Rihanna Fandom Gone Wrong: The Most Awkward Shirts Ever

Categories: Rihanna

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FANdamonium on etsy.
Sometimes fan art hits the mark, and sometimes it should stay hidden in a closet. As a celebrity, it must be a awkward to see people wearing your likeness (or images of your body parts) across their chest. These horrible Etsy finds have proven to be the most awkward instances of Rihanna fandom gone wrong.

Rihanna's grandmother should be the only person ever to wear a this sweatshirt by FANdamonium (above).

See also: The Worst Band Fan Names of All Time

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Eight Quotes From Rihanna's Rolling Stone Cover That Attempt To Explain Her Relationship With Chris Brown

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Rolling Stone
Rihanna is gracing the cover of the March 2013 issue of Rolling Stone. In the story she addresses, for the first time, whatever the hell it is she and part-time pop star/part-time parking lot thug Chris Brown have together. We all know what brought us to this point; so no need to walk down memory lane when it comes the explosive Grammy weekend in 2009 that made their relationship a hot button topic. But now they're in one another's lives again, have recorded a couple of tracks together, and in the RS cover story Rihanna explains why things are "different" this time around, and why she's still got love for Chris Breezy. Here are eight quotes from the article to help us understand their "Loveeeee" story.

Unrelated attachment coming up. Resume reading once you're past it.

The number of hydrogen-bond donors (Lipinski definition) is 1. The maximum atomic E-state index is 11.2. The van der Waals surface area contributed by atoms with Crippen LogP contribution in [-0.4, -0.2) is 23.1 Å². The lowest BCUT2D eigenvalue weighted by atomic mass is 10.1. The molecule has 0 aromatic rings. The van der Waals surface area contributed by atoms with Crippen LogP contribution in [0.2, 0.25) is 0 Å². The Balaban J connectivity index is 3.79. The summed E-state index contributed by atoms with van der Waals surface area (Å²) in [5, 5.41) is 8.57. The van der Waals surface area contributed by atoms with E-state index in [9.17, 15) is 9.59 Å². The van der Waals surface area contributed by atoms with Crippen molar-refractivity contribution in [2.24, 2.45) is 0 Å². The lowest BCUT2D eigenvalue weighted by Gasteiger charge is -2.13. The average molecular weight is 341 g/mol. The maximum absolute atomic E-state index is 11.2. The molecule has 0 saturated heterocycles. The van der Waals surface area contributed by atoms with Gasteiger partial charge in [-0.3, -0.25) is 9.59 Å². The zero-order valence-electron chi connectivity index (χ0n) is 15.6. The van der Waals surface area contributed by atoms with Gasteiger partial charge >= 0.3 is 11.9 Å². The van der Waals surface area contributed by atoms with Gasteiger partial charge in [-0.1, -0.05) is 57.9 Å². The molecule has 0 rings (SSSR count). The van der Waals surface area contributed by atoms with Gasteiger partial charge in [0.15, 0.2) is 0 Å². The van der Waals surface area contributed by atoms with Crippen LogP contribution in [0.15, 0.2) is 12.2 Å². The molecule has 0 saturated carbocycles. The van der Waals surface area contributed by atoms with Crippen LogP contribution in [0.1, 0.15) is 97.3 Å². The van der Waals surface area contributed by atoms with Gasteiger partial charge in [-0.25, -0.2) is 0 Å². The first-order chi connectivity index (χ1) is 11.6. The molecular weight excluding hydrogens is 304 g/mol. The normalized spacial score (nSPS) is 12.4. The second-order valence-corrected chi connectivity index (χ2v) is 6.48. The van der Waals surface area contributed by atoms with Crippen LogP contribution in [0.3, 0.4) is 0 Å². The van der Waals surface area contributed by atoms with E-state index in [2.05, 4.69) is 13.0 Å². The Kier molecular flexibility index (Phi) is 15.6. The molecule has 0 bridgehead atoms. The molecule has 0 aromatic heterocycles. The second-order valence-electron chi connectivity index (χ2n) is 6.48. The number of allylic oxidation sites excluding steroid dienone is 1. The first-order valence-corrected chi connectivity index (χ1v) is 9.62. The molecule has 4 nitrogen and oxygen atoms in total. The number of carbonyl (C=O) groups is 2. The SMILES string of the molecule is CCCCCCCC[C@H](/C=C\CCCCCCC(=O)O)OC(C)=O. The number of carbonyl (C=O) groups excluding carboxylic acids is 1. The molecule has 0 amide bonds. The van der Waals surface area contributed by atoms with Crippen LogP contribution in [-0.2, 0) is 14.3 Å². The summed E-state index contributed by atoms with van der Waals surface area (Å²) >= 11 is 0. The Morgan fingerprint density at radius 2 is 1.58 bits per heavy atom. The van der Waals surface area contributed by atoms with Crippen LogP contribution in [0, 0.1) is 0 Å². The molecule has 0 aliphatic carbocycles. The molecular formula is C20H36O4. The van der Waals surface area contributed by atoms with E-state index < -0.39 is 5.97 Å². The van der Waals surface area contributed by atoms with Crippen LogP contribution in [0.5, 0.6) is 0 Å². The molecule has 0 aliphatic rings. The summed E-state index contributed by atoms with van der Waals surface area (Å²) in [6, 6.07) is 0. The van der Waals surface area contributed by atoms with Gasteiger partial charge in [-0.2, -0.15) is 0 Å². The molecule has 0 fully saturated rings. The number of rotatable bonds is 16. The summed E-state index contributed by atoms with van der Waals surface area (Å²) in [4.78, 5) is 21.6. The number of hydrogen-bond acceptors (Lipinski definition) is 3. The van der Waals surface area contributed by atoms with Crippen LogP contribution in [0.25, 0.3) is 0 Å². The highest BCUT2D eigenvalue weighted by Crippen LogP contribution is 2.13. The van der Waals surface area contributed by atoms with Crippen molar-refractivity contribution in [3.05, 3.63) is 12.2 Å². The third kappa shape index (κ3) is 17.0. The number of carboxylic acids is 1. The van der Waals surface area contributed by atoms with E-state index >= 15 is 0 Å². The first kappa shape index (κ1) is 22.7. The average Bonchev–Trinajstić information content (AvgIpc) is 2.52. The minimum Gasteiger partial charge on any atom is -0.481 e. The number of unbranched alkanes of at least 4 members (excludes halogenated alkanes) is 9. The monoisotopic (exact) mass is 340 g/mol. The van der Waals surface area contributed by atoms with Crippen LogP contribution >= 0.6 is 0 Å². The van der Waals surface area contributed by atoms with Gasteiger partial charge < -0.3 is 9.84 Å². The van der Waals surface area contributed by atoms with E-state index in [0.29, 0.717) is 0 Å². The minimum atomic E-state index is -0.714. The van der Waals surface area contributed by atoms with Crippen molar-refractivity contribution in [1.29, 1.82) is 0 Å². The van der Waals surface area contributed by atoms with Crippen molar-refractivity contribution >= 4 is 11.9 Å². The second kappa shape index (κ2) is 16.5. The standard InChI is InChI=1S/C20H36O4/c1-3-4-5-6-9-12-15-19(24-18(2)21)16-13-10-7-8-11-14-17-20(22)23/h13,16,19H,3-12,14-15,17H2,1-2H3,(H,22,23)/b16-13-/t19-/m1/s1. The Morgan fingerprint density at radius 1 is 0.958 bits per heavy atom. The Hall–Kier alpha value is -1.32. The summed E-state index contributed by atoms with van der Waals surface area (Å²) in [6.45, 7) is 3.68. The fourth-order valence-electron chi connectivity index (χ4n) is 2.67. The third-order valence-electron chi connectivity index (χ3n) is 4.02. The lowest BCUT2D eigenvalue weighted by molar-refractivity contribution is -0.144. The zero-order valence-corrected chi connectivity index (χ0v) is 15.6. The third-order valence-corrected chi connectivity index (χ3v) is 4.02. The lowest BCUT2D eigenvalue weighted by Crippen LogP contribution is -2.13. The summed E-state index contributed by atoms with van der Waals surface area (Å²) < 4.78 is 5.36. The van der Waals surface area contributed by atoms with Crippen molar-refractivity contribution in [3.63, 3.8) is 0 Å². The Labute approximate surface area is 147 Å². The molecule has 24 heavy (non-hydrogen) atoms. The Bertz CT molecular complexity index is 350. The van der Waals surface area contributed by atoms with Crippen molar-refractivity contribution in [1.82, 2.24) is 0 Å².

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Live-Blogging The 2012 Video Music Awards: We Are Never Ever Ever Gonna Use Tonight As A Bellwether

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How much Swiftian shock will we see tonight?
Has the live-blog been obliterated by Twitter? Let's find out on MTV's biggest night of the year, the Video Music Awards, which this year will feature Taylor Swift (in business casual on the double-decker red carpet right now), Frank Ocean, Rihanna, and Green Day, among others, as well as honors to various clips designed to big-up the biggest pop tracks of the year.

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The Top 5.33 Hip-Hop Songs Of The Week

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The "b word" has been a staple of hip-hop for decades, although there's some linguistic shading as far as its use: women that aren't particularly awesome are called "bitches"; really awesome women are "bad bitches"; respected dignitaries like moms are "ladies" and "females"—unless they're the mother of a foe, in which case they're back to being a a "bitch." (Got it?)